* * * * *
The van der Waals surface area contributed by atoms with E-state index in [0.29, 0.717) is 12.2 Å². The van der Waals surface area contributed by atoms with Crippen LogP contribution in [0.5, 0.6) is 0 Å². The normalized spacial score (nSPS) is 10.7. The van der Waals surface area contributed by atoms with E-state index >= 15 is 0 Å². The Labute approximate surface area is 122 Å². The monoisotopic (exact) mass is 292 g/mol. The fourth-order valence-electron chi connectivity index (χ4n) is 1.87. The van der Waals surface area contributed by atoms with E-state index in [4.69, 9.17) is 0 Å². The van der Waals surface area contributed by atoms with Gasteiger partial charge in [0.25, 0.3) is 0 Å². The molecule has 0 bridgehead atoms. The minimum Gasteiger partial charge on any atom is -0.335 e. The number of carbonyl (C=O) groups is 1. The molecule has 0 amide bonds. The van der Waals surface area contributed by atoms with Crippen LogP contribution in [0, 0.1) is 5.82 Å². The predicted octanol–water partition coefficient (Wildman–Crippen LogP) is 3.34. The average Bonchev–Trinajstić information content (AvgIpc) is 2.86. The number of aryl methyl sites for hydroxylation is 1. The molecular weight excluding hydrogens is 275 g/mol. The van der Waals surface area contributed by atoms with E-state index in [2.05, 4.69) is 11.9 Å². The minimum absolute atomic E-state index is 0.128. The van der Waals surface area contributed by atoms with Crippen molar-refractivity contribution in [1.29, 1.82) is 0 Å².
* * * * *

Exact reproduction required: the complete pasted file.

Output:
The van der Waals surface area contributed by atoms with E-state index in [0.29, 0.717) is 12.2 Å². The van der Waals surface area contributed by atoms with Crippen LogP contribution in [0.5, 0.6) is 0 Å². The normalized spacial score (nSPS) is 10.7. The van der Waals surface area contributed by atoms with E-state index >= 15 is 0 Å². The Labute approximate surface area is 122 Å². The monoisotopic (exact) mass is 292 g/mol. The fourth-order valence-electron chi connectivity index (χ4n) is 1.87. The van der Waals surface area contributed by atoms with E-state index in [4.69, 9.17) is 0 Å². The van der Waals surface area contributed by atoms with Gasteiger partial charge in [0.25, 0.3) is 0 Å². The molecule has 0 bridgehead atoms. The minimum Gasteiger partial charge on any atom is -0.335 e. The number of carbonyl (C=O) groups is 1. The molecule has 0 amide bonds. The van der Waals surface area contributed by atoms with Crippen LogP contribution in [0, 0.1) is 5.82 Å². The predicted octanol–water partition coefficient (Wildman–Crippen LogP) is 3.34. The average Bonchev–Trinajstić information content (AvgIpc) is 2.86. The number of aryl methyl sites for hydroxylation is 1. The molecular weight excluding hydrogens is 275 g/mol. The van der Waals surface area contributed by atoms with E-state index in [2.05, 4.69) is 11.9 Å². The minimum absolute atomic E-state index is 0.128. The van der Waals surface area contributed by atoms with Crippen molar-refractivity contribution in [1.29, 1.82) is 0 Å².